What is the preBötzinger Complex? Anatomy and Functions

This part of the medulla oblongata helps us to breathe continuously and automatically.

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As a general rule, in the resting state an adult human being breathes at a rate of between twelve and eighteen breaths per minute. Breathing is fundamental to our survival, a process that we carry out in a semi-conscious way continuously throughout our lives.

But who is responsible for us doing it? What part of our body causes us to carry out this basic function? The answer is found in the medulla oblongata, specifically in the preBötzinger complex.

The preBötzinger complex: description and basic location

The preBötzinger complex is a group or network of neurons located in the medulla oblongata, specifically in its ventromedial part, forming part of the brainstem. This neural network appears in both hemispheres, being a bilateral and symmetric structure.

It is connected with the spinal cord, and it is as we have said fundamental for the generation and maintenance of the respiratory rhythm.

It is a recently localized structure, specifically in 1991, and it has found different types of neurons that allow through their interaction the genesis and rhythmicity of the respiratory cycle. The preBötzinger complexes of both hemispheres seem to operate partially independently, although they communicate in order to synchronize.

Main functions

Although this structure is still little known, several important functions are attributed to it.

1. Basic respiratory rhythm

The preBötzinger complex is a fundamental element to keep us alive, and its injury can cause death due to respiratory depression. Its main function is the generation and management of the respiratory rhythm.

2. Adequacy of breathing to environmental needs

Interaction with other areas of the brain means that the preBötzinger complex can regulate the respiratory rhythm according to environmental needs. For example, if we play sports, our breathing will be accelerated.

3. Oxygen level uptake

It has been detected that this complex and its connections are able to detect and act according to the oxygen level in the organism. For example, if we are suffocating, it is common for our respiratory rate to accelerate, given that the organism seeks to acquire the oxygen necessary to survive.

An unknown mechanism of action

The way in which this structure works is still not completely clear, but through experiments with rodents it has been shown that the hormone neurokinin-1 and the action of neurotransmitters are linked to the receptor.

It has been observed the existence of neurons “pacemaker” (similar to what happens with the heart rate), some voltage dependent and other independent of this. Its exact functioning is still discussed, although it is speculated that the voltage dependents are the most linked to the generation of the respiratory rate by allowing the emission of action potentials through sodium uptake.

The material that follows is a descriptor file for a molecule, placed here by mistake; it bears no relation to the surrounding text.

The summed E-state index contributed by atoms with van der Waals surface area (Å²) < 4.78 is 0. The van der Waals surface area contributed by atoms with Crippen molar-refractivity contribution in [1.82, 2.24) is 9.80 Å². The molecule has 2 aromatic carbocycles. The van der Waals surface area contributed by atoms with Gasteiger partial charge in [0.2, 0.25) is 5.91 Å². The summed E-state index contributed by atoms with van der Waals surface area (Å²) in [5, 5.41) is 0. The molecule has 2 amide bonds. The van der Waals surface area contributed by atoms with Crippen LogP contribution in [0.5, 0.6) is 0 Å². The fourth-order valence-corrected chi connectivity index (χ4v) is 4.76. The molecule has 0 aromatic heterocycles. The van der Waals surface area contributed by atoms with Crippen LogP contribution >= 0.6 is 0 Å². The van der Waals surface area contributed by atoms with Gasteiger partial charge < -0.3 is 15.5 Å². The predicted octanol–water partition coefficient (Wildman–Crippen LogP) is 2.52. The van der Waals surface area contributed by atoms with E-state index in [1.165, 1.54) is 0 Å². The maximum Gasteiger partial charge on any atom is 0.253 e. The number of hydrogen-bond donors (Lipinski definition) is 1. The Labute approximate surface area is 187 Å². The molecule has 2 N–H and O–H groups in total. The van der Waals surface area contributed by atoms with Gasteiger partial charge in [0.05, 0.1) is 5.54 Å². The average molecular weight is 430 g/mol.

In any case, the hypothesis with the greatest empirical support is the one that indicates that it is the action of the set of neurons and their interaction that allows the rhythm to be generated, being the result of the interaction and not of the activity of a single type of neurons.

Much more research is necessary in order to know the exact functioning of this region, being a field of study to deepen.

Neurotransmitters involved

With regard to the neurotransmitters with greater effect in this area, it has been perceived that it is essential that there is glutamatergic activity for the pre-Bötzinger complex to act by allowing respiration. Specifically, it is the activity of the AMPA receptors that plays the leading role, although there is also some participation of NMDA receptors in the process (despite the fact that in some studies the modification of NMDAs did not generate real changes and does not seem to result indispensable). Its inhibition can cause the cessation of the respiratory rhythm, while the use of agonists causes an increase in it.

When it comes to reducing the respiratory rate, the neurotransmitters that seem to act most are GABA and glycine.

In addition to the above, there are other neurotransmitters that influence the respiratory rate through this structure. Although they do not directly participate in the genesis of the respiratory rhythm, they do modulate it. Examples are found in serotonin, adenosine triphosphate or ATP, substance P, somatostatin, noradrenaline, opioids and acetylcholine.

That is why many substances and drugs cause an alteration of the respiratory rate.

One aspect to keep in mind is that emotions also have an important effect on the respiratory rate, due to the effect on this area of ​​the secreted neurotransmitters. For example, in the case of experiencing nervousness or anxiety the increase in the respiratory rate is observed, whereas in the face of despair and depression it tends to slow down.

Effects of the injury in this area

Although the preBötzinger complex is not the only element involved in respiratory control, it is currently considered the main element in charge of regulating it. Alterations in this area can cause consequences of different magnitude, such as respiratory augmentation or depression. And this can come from congenital injuries, trauma, cardiovascular accidents or administration of psychoactive substances. In extreme cases it can lead to the death of the patient.

It has been observed in the postmortem analysis of people with dementia with Lewy bodies or atrophy usually a decrease in the population of neurons reactive to the aforementioned neurokinin-1, which can explain the presence of respiratory disorders in these diseases.